What do you think, Thrifters?



Other Fashion Rules to Break

Reader (and friend!) Sheena spotted this Old Navy advert featuring bloggers busting the myth that “certain jeans are for certain body types.” (Let us take a moment to celebrate that Old Navy didn’t select a bunch of skinny white women as their featured style bloggers.)

It reminded her of one of my “Can I Wear This?” posts where young women felt restricted and shamed by these very rules.  That post also features a picture of Sheena!  Isn’t she gorgeous?

Inspired by their take on things, Sheena asked me to do another post on fashion rules you should break – particularly ones that say that certain kinds of people “can’t” wear certain kinds of clothes. Continue reading “Other Fashion Rules to Break”

Can I Wear Harem Pants? Or, Thoughts on Orientalism, Feminist Liberation, and M.C. Hammer

Ask me a question! (6)

Reader Ginna at Feet Chic sent me an email last week. (Head right over to her visually arresting blog chronicling chic street style footwear of all kinds!)

She asked what I thought about “harem” pants.  She had seen them named as a trend in a style blog she reads and immediately felt “sick to [her] stomach.”

No, it wasn’t the baggy crotch or visions of MC Hammer dancing in her head that gave her the heeby-jeebies.  These ladies sporting various street style takes on the pants in question look lovely, yes?

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Source ; source. Even Emanuelle Alt got in on the trend – source

Continue reading “Can I Wear Harem Pants? Or, Thoughts on Orientalism, Feminist Liberation, and M.C. Hammer”

When You Just Can’t Help Yourself; or, Can I Wear Colors That Don’t Suit Me?


I have a confession to make.

I LOVE chartreuse.

There’s something about that acidy, lemon-lime color that just draws me in—maybe it’s the way it pops next to navy and muted red, some of my other favorite wardrobe colors.  Or maybe it’s that it’s a little bit badass—not a color for those faint of heart!

Either way, I love it.

And it looks pretty horrible on me.

The lighting here doesn’t really do it justice, but you get the general idea that chartreuse wears me instead of the other way around.  It washes me out and is really too strong for my skin tone and coloring:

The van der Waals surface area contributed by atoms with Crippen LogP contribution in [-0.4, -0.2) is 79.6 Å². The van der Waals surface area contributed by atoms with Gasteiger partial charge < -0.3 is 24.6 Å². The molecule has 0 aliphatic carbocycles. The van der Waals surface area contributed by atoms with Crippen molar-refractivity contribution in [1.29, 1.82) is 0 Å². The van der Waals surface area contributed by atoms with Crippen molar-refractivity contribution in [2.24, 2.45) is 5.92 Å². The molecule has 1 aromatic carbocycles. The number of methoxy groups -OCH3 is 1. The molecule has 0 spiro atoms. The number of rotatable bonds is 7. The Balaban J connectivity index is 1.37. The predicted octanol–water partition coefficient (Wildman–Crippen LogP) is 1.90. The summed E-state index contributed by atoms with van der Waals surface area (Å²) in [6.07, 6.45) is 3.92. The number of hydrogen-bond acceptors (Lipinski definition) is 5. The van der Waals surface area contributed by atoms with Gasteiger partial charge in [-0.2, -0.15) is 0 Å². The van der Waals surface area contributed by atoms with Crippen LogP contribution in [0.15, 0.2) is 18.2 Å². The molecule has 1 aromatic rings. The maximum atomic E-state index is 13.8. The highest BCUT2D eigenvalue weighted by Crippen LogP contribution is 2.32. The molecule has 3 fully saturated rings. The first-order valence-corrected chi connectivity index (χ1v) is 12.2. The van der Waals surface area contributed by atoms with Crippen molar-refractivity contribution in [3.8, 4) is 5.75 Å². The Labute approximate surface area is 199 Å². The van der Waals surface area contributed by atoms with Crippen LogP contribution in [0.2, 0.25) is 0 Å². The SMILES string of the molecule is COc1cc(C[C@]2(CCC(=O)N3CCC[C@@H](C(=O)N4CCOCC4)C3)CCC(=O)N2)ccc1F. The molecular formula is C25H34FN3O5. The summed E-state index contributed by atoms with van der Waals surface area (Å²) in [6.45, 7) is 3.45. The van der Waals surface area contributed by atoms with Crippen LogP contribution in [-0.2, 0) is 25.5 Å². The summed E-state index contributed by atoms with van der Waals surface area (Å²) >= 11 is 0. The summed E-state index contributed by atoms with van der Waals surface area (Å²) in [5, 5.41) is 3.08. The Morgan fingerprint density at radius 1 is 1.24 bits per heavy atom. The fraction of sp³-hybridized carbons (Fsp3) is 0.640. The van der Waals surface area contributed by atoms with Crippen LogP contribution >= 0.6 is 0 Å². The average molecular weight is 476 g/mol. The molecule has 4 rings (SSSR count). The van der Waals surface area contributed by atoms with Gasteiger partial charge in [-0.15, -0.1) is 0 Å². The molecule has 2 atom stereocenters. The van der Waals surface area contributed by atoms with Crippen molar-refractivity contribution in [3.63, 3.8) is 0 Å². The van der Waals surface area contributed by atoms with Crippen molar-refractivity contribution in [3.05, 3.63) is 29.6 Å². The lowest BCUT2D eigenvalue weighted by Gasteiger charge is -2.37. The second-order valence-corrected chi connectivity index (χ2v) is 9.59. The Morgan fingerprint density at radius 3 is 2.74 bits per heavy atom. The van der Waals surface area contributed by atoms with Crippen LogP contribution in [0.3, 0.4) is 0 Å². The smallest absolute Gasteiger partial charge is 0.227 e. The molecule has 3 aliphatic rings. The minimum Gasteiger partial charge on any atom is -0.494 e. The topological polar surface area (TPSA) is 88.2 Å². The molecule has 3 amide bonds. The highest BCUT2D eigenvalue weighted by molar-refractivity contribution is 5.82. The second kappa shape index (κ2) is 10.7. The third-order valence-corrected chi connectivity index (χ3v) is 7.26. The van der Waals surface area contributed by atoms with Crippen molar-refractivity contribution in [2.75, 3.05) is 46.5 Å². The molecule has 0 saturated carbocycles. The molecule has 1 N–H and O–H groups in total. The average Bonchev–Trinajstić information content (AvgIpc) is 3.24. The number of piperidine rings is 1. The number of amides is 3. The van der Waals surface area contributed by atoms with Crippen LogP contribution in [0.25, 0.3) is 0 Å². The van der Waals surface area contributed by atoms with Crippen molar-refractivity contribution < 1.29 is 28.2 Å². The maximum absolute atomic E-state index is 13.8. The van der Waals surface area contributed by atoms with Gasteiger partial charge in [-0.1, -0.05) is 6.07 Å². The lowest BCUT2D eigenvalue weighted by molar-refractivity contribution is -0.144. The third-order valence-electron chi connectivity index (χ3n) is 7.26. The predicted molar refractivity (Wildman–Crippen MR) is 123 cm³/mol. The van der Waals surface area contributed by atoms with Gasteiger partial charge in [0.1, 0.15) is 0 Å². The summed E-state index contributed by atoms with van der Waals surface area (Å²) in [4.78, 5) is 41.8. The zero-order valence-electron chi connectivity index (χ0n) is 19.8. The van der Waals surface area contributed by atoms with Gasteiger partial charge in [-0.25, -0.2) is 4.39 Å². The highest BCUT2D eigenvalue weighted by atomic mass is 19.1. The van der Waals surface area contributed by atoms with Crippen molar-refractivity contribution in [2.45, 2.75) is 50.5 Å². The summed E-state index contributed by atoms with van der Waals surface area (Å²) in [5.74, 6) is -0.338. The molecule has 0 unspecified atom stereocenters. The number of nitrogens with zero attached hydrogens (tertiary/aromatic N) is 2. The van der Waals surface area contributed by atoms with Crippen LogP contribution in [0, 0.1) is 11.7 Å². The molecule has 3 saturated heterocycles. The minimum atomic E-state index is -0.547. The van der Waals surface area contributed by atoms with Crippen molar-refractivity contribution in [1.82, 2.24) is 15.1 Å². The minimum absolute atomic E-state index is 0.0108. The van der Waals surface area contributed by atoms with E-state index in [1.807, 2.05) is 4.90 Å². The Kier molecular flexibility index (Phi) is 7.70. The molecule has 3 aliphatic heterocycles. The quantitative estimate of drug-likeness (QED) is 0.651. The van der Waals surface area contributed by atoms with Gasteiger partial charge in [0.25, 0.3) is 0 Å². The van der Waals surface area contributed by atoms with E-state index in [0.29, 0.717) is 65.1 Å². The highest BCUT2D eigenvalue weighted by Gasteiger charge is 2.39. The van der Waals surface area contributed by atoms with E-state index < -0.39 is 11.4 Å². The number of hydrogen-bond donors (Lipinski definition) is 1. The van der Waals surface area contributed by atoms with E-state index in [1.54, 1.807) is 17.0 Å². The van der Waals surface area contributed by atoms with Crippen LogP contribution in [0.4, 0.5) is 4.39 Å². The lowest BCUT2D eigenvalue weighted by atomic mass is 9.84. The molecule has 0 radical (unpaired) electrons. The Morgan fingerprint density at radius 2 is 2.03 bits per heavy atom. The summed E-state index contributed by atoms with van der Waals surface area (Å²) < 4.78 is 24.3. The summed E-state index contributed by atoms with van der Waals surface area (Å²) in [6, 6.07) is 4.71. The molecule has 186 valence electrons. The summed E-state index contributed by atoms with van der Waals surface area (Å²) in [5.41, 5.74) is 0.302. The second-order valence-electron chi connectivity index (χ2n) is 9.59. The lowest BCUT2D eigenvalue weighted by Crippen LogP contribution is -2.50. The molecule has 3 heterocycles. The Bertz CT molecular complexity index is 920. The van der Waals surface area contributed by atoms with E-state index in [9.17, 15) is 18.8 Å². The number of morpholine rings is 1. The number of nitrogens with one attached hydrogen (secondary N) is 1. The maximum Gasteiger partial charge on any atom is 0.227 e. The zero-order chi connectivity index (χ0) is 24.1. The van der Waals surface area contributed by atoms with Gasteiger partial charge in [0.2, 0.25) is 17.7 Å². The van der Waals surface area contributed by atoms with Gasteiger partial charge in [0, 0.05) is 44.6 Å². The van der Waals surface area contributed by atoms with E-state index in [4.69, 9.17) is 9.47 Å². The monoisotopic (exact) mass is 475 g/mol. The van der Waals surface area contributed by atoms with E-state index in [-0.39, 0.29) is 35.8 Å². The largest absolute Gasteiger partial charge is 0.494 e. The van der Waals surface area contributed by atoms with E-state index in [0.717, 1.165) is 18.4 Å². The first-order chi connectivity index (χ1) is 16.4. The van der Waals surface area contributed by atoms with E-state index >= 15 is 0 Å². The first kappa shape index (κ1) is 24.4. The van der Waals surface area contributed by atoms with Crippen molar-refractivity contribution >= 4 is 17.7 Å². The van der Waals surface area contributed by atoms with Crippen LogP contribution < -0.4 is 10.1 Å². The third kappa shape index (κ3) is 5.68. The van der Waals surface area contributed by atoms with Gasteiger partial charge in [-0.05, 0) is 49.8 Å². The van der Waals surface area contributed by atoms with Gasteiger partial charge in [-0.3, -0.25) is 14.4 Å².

A photo posted by LeahLW (@thriftshopchic) on


Part of me doesn’t really care.

This is a big no-no on style blogs; as with cuts and styles that flatter you, there’s a lot of blog and website space dedicated to finding “your” colors—the ones that complement your complexion and coloring instead of overwhelming you.

In theory, I get this concept—as Tamara at Glowing Color says, you want clothes that draw attention to you, not clothes that hog the limelight: “If the eye is drawn to your face first, you have a winner.”  This is partly why you won’t often see me in jewel tones or black—they overpower me. (And too much black is just…depressing.  Renouncing black is another fashion no-no but I claim it as my TRUTH.  Take that, NYC fashion elite.)


Rules are made to be broken and fashion and style are supposed to make you feel good.  If that means wearing a color you LOVE despite its not being “right” for you, then I say go for it.  If you’re feeling timid about it, wear the hue in question away from your face—on the lower part of a top or on a skirt/pants, or wear it as a top but wear a scarf around your neck in a buffer color.

The bottom line, though, is that life is too short to wear clothing you don’t love.  So wear colors that make you SMILE.

Check out Peter Lappin’s take on this age-old predicament over at Male Pattern Boldness (yes, that is the most fabulous blog name ever; yes, you should RUN not walk over there if you love sewing, either as spectator or participant, particularly menswear).


What are your thoughts on the wear-it-or-leave-it color debate?  Scroll down to share!



Can I Wear “Tribal” Prints?

On Tuesday I showed you my recently thrifted tops for fall.  One of those pieces is a “tribal” top from Xhilaration, meaning it features a print drawing from the art of some sort of tribal culture, often indigenous to the Americas or Africa.  (This phenomenon also happens with Indian, Polynesian, and Asian cultures, although I haven’t seen those labeled “tribal”—I’m thinking henna as decoration, fish hook necklaces and puka shells, Chinese character tattoos…unfortunately the list is pretty long.)

In the case of my shirt, we’re talking about a riff on a Navajo pattern:

IMG_2376 Continue reading “Can I Wear “Tribal” Prints?”